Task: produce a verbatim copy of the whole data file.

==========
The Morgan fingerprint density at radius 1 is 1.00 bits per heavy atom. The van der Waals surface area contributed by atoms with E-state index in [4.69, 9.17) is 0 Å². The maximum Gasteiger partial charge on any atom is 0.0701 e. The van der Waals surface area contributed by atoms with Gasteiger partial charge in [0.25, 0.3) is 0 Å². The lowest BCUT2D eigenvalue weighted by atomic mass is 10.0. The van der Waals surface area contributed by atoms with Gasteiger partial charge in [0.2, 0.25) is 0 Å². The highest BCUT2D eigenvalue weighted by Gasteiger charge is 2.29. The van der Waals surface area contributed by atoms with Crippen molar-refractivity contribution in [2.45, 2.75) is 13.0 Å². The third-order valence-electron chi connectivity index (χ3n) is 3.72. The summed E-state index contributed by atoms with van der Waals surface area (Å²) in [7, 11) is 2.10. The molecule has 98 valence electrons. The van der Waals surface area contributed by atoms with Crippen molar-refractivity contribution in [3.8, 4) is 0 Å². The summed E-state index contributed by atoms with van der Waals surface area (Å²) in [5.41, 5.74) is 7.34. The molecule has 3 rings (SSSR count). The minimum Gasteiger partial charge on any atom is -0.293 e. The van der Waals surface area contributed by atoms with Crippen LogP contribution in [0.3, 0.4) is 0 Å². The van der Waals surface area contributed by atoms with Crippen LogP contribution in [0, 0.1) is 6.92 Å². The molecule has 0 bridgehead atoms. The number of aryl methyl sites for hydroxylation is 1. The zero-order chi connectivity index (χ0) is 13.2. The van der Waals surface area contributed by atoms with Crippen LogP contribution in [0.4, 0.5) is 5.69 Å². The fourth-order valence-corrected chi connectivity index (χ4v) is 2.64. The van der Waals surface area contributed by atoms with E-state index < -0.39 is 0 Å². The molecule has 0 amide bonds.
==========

The Morgan fingerprint density at radius 1 is 1.00 bits per heavy atom. The van der Waals surface area contributed by atoms with E-state index in [4.69, 9.17) is 0 Å². The maximum Gasteiger partial charge on any atom is 0.0701 e. The van der Waals surface area contributed by atoms with Gasteiger partial charge in [0.25, 0.3) is 0 Å². The lowest BCUT2D eigenvalue weighted by atomic mass is 10.0. The van der Waals surface area contributed by atoms with Gasteiger partial charge in [0.2, 0.25) is 0 Å². The highest BCUT2D eigenvalue weighted by Gasteiger charge is 2.29. The van der Waals surface area contributed by atoms with Crippen molar-refractivity contribution in [2.45, 2.75) is 13.0 Å². The third-order valence-electron chi connectivity index (χ3n) is 3.72. The summed E-state index contributed by atoms with van der Waals surface area (Å²) in [7, 11) is 2.10. The molecule has 98 valence electrons. The van der Waals surface area contributed by atoms with Crippen molar-refractivity contribution in [3.8, 4) is 0 Å². The summed E-state index contributed by atoms with van der Waals surface area (Å²) in [5.41, 5.74) is 7.34. The molecule has 3 rings (SSSR count). The minimum Gasteiger partial charge on any atom is -0.293 e. The van der Waals surface area contributed by atoms with Crippen LogP contribution in [0.3, 0.4) is 0 Å². The van der Waals surface area contributed by atoms with Crippen LogP contribution in [0, 0.1) is 6.92 Å². The molecule has 0 bridgehead atoms. The number of aryl methyl sites for hydroxylation is 1. The zero-order chi connectivity index (χ0) is 13.2. The van der Waals surface area contributed by atoms with Crippen LogP contribution in [0.4, 0.5) is 5.69 Å². The fourth-order valence-corrected chi connectivity index (χ4v) is 2.64. The van der Waals surface area contributed by atoms with E-state index < -0.39 is 0 Å². The molecule has 0 amide bonds.